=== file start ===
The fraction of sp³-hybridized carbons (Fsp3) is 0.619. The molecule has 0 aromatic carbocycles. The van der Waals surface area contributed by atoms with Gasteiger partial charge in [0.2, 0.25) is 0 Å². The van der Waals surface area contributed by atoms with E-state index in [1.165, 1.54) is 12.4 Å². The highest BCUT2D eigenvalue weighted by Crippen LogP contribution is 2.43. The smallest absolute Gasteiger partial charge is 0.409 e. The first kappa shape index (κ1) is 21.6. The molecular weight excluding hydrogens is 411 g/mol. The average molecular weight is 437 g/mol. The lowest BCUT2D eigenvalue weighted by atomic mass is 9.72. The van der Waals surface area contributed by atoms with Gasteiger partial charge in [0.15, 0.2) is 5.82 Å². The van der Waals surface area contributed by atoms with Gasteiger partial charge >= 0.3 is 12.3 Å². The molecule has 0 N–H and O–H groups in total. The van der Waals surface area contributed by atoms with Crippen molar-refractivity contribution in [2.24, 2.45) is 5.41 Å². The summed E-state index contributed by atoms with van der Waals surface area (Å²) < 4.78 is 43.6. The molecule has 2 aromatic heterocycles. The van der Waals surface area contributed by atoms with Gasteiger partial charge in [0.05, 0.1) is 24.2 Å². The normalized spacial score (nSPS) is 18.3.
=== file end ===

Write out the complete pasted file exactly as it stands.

The fraction of sp³-hybridized carbons (Fsp3) is 0.619. The molecule has 0 aromatic carbocycles. The van der Waals surface area contributed by atoms with Gasteiger partial charge in [0.2, 0.25) is 0 Å². The van der Waals surface area contributed by atoms with E-state index in [1.165, 1.54) is 12.4 Å². The highest BCUT2D eigenvalue weighted by Crippen LogP contribution is 2.43. The smallest absolute Gasteiger partial charge is 0.409 e. The first kappa shape index (κ1) is 21.6. The molecular weight excluding hydrogens is 411 g/mol. The average molecular weight is 437 g/mol. The lowest BCUT2D eigenvalue weighted by atomic mass is 9.72. The van der Waals surface area contributed by atoms with Gasteiger partial charge in [0.15, 0.2) is 5.82 Å². The van der Waals surface area contributed by atoms with Gasteiger partial charge >= 0.3 is 12.3 Å². The molecule has 0 N–H and O–H groups in total. The van der Waals surface area contributed by atoms with Crippen molar-refractivity contribution in [2.24, 2.45) is 5.41 Å². The summed E-state index contributed by atoms with van der Waals surface area (Å²) < 4.78 is 43.6. The molecule has 2 aromatic heterocycles. The van der Waals surface area contributed by atoms with Gasteiger partial charge in [0.05, 0.1) is 24.2 Å². The normalized spacial score (nSPS) is 18.3.